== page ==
1 part soap to 3 parts demineralized water. I run it for about 5-10
          min. Then I empty the ulrtasonic cleaner and clean the tank and put
          nothing but deminerallized water in, allow it to warm, and run it
          another 5-10 min. This removes "most" of the soap residue. Then I
          empty and clean the cleaner one last time, and fill it up with the 70%
          alcohol again, and run it as previously stated. Then I shake out the
          alcohol and place it on a
          > cloth to dry.
          >
          > In summary, the soap disolves the oil, the water removes the soap,
          and the alcohol acts as a drying agent and is non-conductive. The
          alcohol also acts as it dries to helps remove any last residue of
          soap/oil and water via evaporation. I've used this techneque on all my
          own locomotives and many Tri State Z Scalers as well, without any less
          than, it runs better than new being said! This was developed from my
          years of jewelry experience cleaning gold, silver and stones of every
          kind. This is just adapted to meet the cleaning needs of our precious
          Z trains. What would you say if I made a custom gold ring for you and
          you tried it on and said wow, then took it off and have it leave a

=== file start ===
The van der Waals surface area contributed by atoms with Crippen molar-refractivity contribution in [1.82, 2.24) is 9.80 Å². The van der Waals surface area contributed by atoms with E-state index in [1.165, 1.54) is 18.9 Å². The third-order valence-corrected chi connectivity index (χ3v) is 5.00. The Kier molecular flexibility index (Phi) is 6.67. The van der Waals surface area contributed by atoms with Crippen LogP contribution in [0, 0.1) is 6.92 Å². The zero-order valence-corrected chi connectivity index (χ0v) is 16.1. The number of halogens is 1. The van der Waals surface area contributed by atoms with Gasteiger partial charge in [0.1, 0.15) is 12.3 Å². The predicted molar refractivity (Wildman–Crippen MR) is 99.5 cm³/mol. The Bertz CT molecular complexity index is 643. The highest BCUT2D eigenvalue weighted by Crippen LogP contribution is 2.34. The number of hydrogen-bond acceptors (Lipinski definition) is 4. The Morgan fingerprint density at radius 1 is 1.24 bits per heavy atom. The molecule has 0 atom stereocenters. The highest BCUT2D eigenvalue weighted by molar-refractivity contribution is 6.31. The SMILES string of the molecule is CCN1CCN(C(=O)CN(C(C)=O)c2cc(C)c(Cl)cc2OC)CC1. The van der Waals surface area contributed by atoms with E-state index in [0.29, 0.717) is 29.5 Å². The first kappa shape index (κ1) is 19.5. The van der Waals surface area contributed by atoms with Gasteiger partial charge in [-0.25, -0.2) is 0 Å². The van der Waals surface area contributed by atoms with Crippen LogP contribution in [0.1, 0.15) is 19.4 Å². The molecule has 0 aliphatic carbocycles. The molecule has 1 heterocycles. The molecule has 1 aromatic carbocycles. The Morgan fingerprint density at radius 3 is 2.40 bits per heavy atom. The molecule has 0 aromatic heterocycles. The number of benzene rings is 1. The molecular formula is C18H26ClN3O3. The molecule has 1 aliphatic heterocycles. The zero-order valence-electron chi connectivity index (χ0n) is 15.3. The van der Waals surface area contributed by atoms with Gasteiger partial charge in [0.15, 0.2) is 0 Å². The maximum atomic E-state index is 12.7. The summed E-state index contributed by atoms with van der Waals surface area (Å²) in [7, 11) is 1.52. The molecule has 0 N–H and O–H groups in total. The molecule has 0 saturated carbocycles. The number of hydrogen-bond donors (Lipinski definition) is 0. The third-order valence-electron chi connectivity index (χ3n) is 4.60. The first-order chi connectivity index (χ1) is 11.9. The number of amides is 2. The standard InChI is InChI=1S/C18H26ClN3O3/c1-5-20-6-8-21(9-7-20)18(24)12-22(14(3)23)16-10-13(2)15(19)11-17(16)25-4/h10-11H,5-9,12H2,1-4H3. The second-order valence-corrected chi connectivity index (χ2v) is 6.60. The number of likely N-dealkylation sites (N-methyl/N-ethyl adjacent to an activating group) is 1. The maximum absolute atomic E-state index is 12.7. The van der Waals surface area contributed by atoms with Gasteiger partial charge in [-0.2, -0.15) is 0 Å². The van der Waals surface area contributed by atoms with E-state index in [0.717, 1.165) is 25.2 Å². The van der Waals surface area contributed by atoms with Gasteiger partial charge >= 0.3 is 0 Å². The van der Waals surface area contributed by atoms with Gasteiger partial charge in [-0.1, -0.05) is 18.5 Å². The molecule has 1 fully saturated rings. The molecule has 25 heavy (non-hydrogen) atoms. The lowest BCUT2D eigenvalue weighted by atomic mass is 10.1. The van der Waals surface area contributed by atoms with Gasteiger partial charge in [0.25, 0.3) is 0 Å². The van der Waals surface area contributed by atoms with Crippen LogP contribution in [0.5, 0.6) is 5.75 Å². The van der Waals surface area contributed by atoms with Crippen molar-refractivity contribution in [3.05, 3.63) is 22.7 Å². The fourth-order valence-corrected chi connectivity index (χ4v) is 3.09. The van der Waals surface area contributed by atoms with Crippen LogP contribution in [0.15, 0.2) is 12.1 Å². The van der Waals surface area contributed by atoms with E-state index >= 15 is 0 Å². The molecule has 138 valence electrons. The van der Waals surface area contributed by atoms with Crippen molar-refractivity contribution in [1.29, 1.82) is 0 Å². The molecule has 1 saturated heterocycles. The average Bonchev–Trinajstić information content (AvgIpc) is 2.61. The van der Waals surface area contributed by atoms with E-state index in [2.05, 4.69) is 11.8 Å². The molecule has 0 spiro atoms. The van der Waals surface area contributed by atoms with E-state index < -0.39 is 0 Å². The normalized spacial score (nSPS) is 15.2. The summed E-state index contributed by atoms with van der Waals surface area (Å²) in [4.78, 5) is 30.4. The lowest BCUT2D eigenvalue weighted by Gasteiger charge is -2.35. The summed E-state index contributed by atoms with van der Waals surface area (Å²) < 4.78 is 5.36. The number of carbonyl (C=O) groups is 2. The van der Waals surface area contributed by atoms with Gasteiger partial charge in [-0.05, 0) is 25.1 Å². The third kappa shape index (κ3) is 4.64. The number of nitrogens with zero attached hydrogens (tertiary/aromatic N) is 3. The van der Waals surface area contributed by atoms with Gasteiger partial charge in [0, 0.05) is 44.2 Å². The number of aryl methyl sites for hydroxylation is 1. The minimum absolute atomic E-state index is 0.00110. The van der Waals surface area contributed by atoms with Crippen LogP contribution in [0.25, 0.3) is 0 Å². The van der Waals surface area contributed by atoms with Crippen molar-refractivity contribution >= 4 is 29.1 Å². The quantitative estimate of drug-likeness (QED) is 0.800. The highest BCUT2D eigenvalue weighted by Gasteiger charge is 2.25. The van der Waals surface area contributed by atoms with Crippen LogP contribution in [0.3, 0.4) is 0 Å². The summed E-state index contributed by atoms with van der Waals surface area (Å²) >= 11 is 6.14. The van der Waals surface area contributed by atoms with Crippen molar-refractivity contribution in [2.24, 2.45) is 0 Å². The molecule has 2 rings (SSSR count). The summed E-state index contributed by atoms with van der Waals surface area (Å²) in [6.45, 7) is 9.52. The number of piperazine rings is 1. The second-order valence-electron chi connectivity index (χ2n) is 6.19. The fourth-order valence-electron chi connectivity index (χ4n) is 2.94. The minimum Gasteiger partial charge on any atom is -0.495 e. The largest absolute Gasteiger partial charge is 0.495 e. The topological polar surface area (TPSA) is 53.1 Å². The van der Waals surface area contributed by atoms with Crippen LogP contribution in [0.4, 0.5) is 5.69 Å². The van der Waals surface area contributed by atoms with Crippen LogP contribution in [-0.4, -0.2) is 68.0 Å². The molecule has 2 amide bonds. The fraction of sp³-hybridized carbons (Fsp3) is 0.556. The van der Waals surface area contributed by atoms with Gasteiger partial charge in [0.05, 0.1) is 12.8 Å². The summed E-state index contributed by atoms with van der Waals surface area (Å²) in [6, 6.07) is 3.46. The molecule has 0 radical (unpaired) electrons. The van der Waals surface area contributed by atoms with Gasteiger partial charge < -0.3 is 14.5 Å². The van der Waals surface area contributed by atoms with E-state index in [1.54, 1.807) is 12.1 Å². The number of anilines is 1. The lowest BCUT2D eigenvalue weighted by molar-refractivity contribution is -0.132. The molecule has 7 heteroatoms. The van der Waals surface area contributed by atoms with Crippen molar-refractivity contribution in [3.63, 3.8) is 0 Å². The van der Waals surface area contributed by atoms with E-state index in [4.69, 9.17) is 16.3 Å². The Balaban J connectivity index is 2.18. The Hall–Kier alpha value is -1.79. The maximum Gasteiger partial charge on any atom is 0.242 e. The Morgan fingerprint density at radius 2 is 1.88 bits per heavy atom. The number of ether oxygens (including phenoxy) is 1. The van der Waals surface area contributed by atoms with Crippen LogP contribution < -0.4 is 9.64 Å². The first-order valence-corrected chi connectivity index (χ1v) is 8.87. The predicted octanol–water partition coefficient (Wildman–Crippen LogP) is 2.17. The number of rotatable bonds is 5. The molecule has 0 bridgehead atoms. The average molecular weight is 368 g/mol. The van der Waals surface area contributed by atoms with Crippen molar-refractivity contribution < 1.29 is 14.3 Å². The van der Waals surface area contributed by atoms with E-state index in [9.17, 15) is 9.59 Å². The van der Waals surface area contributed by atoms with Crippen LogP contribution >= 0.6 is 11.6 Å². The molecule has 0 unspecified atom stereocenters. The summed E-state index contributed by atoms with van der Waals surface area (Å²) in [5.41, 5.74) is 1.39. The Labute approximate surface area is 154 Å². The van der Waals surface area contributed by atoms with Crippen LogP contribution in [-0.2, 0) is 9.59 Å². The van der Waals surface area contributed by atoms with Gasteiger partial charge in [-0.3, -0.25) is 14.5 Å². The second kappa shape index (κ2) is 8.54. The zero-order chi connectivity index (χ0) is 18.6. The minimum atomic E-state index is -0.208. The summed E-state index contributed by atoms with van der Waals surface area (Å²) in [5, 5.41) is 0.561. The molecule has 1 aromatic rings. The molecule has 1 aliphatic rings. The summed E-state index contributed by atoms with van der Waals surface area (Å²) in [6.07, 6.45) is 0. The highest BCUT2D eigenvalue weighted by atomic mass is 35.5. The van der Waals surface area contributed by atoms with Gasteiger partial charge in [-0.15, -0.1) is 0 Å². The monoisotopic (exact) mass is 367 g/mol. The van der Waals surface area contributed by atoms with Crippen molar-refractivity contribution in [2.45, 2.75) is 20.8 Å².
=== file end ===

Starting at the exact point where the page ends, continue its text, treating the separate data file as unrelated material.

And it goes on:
black ring around your finger? It could be a scam and it's brass, not
          gold. But more likely, the jewler didn't clean the ring well enough to
          remove all the polishing compounds. Everything runs better when
          properly cleaned.
          >
          > There are also 2 other possibilitys I can think of off hand to
          help your situation if cleaning dosen't work. The brushes to the motor
          have disloged due to the frozen oil syndrome. The other is the brushes
          are worn and need to be replaced because it was sold as new but isn't.
          One last thing I can think of is a dead coil in the motor, which means
          the motor is fried and needs to be replaced.
          >
          > Anyway, after all that, I'd be happy to help a fellow New
          Englander at no charge if I can. Contact me off list if interested.
          It's a bit of a long haul from Maine, but I could "probably" fix and
          demonstrate this Sat. here at our Tri State Z Scalers meet, it would
          make a good workshop/how to, and you could zee first hand how to do it
          yourself <smile>.
          >
          > I hope you get the trains running zoon, hope this helps, All Z Bezt,
          >
          > Michael Hilliard
          > Wilton, CT USA
          >
          > jvmcsea@... wrote:
          > I was able to slightly rock the Krock back and forth
          (1/8") and the lights
          > were coming on and staying on.
          >
          > Now, after another good ultrasonic cleaning, no lights -- no nothing.
          >
          > I'll put it back on the track tomorrow ... or the day after.
          >
          > John McCollum
          >
          > [Non-text portions of this message have been removed]
          >
          >
          >
          >
          >
          >
          > [Non-text portions of this message have been removed]
          >